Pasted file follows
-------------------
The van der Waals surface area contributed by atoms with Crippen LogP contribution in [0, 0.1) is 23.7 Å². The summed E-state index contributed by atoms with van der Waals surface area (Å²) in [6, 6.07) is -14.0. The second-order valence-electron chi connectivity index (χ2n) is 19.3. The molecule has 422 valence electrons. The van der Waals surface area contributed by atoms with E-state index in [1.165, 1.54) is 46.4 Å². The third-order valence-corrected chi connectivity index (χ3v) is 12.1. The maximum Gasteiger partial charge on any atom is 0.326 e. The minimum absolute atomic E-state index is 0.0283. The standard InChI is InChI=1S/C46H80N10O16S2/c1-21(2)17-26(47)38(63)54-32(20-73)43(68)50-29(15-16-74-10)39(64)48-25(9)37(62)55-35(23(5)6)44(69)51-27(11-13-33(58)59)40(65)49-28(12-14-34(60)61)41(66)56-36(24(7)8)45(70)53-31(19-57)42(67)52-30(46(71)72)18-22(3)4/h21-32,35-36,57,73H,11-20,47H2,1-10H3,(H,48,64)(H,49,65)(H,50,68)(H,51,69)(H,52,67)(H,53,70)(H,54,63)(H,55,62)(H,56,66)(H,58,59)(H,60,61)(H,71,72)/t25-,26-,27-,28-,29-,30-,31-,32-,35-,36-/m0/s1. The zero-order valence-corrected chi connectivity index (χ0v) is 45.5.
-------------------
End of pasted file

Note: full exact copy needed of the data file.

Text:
The van der Waals surface area contributed by atoms with Crippen LogP contribution in [0, 0.1) is 23.7 Å². The summed E-state index contributed by atoms with van der Waals surface area (Å²) in [6, 6.07) is -14.0. The second-order valence-electron chi connectivity index (χ2n) is 19.3. The molecule has 422 valence electrons. The van der Waals surface area contributed by atoms with E-state index in [1.165, 1.54) is 46.4 Å². The third-order valence-corrected chi connectivity index (χ3v) is 12.1. The maximum Gasteiger partial charge on any atom is 0.326 e. The minimum absolute atomic E-state index is 0.0283. The standard InChI is InChI=1S/C46H80N10O16S2/c1-21(2)17-26(47)38(63)54-32(20-73)43(68)50-29(15-16-74-10)39(64)48-25(9)37(62)55-35(23(5)6)44(69)51-27(11-13-33(58)59)40(65)49-28(12-14-34(60)61)41(66)56-36(24(7)8)45(70)53-31(19-57)42(67)52-30(46(71)72)18-22(3)4/h21-32,35-36,57,73H,11-20,47H2,1-10H3,(H,48,64)(H,49,65)(H,50,68)(H,51,69)(H,52,67)(H,53,70)(H,54,63)(H,55,62)(H,56,66)(H,58,59)(H,60,61)(H,71,72)/t25-,26-,27-,28-,29-,30-,31-,32-,35-,36-/m0/s1. The zero-order valence-corrected chi connectivity index (χ0v) is 45.5.